Skip to content

Beetle battle includes Coquitlam boulevards

Coquitlam residents now have more options for dealing with chafer beetle-infested lawns on city boulevards next to their homes.
Chafer beetle larvae are a problem for Tri-City homeowners, whose lawns are often dug up by raccoons and crows looking to dine on the tasty treats.

Coquitlam residents now have more options for dealing with chafer beetle-infested lawns on city boulevards next to their homes. 

Low shrubs, flowers and grass are permitted, said Mark Zaborniak, the city’s manager of design and construction, provided they do not affect sight lines or interfere with parking or the movement of pedestrians. Materials that do not attract chafer beetles, like bark mulch, are also permitted.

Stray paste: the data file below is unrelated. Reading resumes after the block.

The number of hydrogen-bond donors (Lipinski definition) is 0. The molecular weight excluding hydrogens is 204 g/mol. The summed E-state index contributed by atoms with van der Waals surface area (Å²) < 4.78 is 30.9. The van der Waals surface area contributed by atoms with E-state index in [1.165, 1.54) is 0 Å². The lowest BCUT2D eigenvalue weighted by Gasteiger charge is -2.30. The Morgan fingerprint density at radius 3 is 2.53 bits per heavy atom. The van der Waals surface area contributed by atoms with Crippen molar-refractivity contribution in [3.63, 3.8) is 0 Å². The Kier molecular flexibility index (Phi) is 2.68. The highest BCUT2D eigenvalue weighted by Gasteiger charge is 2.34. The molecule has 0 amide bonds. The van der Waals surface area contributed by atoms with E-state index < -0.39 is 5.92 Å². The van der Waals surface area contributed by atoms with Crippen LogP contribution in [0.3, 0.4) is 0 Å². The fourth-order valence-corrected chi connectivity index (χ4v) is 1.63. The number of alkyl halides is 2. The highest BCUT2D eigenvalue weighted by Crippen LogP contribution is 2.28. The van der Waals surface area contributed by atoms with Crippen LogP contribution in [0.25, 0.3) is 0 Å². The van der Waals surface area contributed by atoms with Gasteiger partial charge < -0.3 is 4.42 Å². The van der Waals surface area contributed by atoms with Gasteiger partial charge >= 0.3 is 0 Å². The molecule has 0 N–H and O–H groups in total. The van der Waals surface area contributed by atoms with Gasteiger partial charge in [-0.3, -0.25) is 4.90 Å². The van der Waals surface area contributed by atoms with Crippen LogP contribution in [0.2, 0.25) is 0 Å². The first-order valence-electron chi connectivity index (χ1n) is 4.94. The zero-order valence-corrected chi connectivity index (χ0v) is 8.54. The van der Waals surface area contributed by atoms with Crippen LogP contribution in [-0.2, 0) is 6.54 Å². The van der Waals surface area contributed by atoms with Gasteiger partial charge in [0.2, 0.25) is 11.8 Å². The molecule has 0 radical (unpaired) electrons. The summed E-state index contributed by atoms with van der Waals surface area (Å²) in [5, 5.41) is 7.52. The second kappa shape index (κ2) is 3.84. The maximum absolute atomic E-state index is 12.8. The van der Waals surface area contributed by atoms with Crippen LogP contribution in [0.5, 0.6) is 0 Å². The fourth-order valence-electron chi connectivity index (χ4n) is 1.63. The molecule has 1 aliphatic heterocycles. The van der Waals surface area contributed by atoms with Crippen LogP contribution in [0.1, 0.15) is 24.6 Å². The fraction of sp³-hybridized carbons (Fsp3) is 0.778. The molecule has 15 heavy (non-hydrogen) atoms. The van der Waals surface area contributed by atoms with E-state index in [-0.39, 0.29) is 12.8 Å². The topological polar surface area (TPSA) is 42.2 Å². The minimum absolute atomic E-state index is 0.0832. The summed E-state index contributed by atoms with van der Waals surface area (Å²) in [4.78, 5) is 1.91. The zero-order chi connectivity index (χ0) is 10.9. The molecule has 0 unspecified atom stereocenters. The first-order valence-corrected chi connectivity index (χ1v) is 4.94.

“There was some question about what people could and couldn’t do,” he said. “We are just clarifying that you can use shrubs, you can use rocks of a certain size, you can still use grass.” 

The boulevards are pieces of land between the sidewalk and the street that are owned by the city but must be maintained by homeowners.

Zaborniak said with the proliferation of the chafer beetle, residents have been asking what they can do to make their streets look nicer. 

But there are some plantings that are prohibited on city boulevards. Food crops, like berries and fruits, are not allowed because they attract bears and wildlife, and invasive plants and noxious weeds are also forbidden.

Planting or removing trees requires permission from the parks and recreation department, and shrubs should be maintained to a maximum height of 0.9 m. 

• For a list of what is and is not allowed to be planted on boulevards in Coquitlam, go to www.coquitlam.ca/boulevard or email epw@coquitlam.ca.

gmckenna@tricitynews.com

@gmckennaTC

push icon
Be the first to read breaking stories. Enable push notifications on your device. Disable anytime.
No thanks